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What Is Luteolin?

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  • Written By: Gregory Hanson
  • Edited By: Susan Barwick
  • Last Modified Date: 26 August 2014
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Luteolin is a biological substance, generally found in plant tissues that are yellow-green in color. It is one specific member of the much broader category of plant compounds known as flavanoids, whose properties are of interest to science and medicine. It occurs naturally in a variety of foods, and a much broader array of herbs and plants which are edible but rarely consumed. Some scientific studies have attributed a number of health benefits to the consumption of luteolin, specifically, and the entire category of flavanoids more generally. Research on the possible health benefits of these substances is still ongoing, and not yet conclusive, but luteolin supplements are available on the market.

Flavanoids are produced by plants primarily for their pigmentation properties. Many of the colors used by plants to attract pollinating insects are produced by flavanoid compounds. Flavanoids generally are thought to possess medically useful properties, and have been shown to frequently function as free radical scavengers and anti-inflammatory agents.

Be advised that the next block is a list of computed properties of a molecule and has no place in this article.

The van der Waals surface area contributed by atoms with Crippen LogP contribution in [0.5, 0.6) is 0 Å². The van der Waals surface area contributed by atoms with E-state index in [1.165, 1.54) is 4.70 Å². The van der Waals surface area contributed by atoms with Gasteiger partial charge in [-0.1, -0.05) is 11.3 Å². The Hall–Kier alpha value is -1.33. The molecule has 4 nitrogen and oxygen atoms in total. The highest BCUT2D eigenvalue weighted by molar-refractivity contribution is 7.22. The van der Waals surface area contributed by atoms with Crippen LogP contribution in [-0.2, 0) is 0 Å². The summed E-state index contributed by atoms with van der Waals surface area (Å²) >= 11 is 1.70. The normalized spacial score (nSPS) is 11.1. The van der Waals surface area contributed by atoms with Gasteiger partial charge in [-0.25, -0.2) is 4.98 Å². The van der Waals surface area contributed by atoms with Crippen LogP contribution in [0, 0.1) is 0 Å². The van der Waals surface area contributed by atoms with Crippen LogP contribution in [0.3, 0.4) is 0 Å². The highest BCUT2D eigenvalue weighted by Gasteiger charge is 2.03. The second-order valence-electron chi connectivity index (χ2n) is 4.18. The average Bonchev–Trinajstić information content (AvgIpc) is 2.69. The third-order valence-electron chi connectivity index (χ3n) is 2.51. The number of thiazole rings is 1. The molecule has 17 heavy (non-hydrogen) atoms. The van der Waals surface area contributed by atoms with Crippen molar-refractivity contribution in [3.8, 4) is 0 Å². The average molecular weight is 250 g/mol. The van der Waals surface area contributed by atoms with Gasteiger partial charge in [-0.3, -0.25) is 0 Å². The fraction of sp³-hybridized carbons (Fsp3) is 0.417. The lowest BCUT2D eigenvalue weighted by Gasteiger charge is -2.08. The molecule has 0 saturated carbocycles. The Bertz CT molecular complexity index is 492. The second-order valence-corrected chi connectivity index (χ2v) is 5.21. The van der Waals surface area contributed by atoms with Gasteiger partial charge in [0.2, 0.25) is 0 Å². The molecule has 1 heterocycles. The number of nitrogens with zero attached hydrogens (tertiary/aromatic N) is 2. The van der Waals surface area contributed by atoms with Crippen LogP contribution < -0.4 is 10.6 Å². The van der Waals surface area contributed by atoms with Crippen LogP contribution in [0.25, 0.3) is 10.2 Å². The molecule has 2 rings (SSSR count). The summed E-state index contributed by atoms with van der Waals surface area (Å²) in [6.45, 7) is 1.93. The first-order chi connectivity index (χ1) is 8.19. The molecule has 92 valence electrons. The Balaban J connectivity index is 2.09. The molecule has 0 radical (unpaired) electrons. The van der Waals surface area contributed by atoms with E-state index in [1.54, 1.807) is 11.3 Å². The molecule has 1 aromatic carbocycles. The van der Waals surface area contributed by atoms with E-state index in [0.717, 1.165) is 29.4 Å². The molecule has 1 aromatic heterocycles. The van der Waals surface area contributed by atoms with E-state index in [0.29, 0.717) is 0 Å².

The best dietary sources of luteolin are celery, green peppers, carrots, olive oil and artichokes, and it is also found in many commonly used herbs such as thyme, parsley,and oregano. Many plants that are edible but not normally eaten are also very high in luteolin. Dandelions, for example, are a very good source of this biological compound as well as being nutritious in other respects.

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Scientists have investigated several potential health benefits stemming from luteolin consumption. The initial research on the compound’s effects was promising and suggested several potential health benefits and medical uses. Like all flavanoids, it serves to eliminate free radicals and can act as an anti-inflammatory agent. It is likely to be of use in treating or preventing certain types of cancers and may offer relief from diarrhea. It might also serve to reduce the severity of undesirable immune responses, which could be of help in treating auto-immune disorders or reducing the severity of allergy symptoms.

Luteolin may have some negative effects as well. Some studies have linked flavanoids to increased vulnerability to cancers, including leukemia, in unborn babies. Although the exact ideal dosage of luteolin is uncertain, both it and the other flavanoid compounds are available in a variety of nutritional supplements. As with all nutritional supplements, some caution should be exercised before adding them to a health plan, and research into specific brands and their reputation for purity and quality should be undertaken before selecting a supplement.

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